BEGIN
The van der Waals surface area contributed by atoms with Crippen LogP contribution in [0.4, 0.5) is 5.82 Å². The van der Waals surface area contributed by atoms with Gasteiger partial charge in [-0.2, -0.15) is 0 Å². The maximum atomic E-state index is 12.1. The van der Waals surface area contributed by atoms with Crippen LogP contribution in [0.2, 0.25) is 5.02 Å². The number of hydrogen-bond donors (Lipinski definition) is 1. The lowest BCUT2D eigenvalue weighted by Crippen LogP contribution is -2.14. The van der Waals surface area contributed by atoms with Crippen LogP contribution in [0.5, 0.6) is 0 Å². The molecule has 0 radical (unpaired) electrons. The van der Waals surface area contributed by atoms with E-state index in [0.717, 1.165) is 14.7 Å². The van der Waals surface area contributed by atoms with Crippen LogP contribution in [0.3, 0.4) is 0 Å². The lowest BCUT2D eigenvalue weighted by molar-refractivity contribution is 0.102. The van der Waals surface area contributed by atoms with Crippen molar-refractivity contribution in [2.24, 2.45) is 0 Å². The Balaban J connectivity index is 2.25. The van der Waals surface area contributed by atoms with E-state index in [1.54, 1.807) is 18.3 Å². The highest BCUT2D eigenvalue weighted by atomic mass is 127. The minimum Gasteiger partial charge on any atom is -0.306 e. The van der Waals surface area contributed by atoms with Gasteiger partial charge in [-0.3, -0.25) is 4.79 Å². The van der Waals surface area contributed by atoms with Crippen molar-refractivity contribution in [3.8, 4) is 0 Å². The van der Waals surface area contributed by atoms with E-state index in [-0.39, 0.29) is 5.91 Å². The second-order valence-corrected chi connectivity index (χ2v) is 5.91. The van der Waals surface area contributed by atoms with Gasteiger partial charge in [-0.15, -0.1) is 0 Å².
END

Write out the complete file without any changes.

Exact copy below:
The van der Waals surface area contributed by atoms with Crippen LogP contribution in [0.4, 0.5) is 5.82 Å². The van der Waals surface area contributed by atoms with Gasteiger partial charge in [-0.2, -0.15) is 0 Å². The maximum atomic E-state index is 12.1. The van der Waals surface area contributed by atoms with Crippen LogP contribution in [0.2, 0.25) is 5.02 Å². The number of hydrogen-bond donors (Lipinski definition) is 1. The lowest BCUT2D eigenvalue weighted by Crippen LogP contribution is -2.14. The van der Waals surface area contributed by atoms with Crippen LogP contribution in [0.5, 0.6) is 0 Å². The molecule has 0 radical (unpaired) electrons. The van der Waals surface area contributed by atoms with E-state index in [0.717, 1.165) is 14.7 Å². The van der Waals surface area contributed by atoms with Crippen LogP contribution in [0.3, 0.4) is 0 Å². The lowest BCUT2D eigenvalue weighted by molar-refractivity contribution is 0.102. The van der Waals surface area contributed by atoms with Crippen molar-refractivity contribution in [2.24, 2.45) is 0 Å². The Balaban J connectivity index is 2.25. The van der Waals surface area contributed by atoms with E-state index in [1.54, 1.807) is 18.3 Å². The highest BCUT2D eigenvalue weighted by atomic mass is 127. The minimum Gasteiger partial charge on any atom is -0.306 e. The van der Waals surface area contributed by atoms with Gasteiger partial charge in [-0.3, -0.25) is 4.79 Å². The van der Waals surface area contributed by atoms with Crippen molar-refractivity contribution in [3.8, 4) is 0 Å². The van der Waals surface area contributed by atoms with E-state index in [-0.39, 0.29) is 5.91 Å². The second-order valence-corrected chi connectivity index (χ2v) is 5.91. The van der Waals surface area contributed by atoms with Gasteiger partial charge in [-0.15, -0.1) is 0 Å².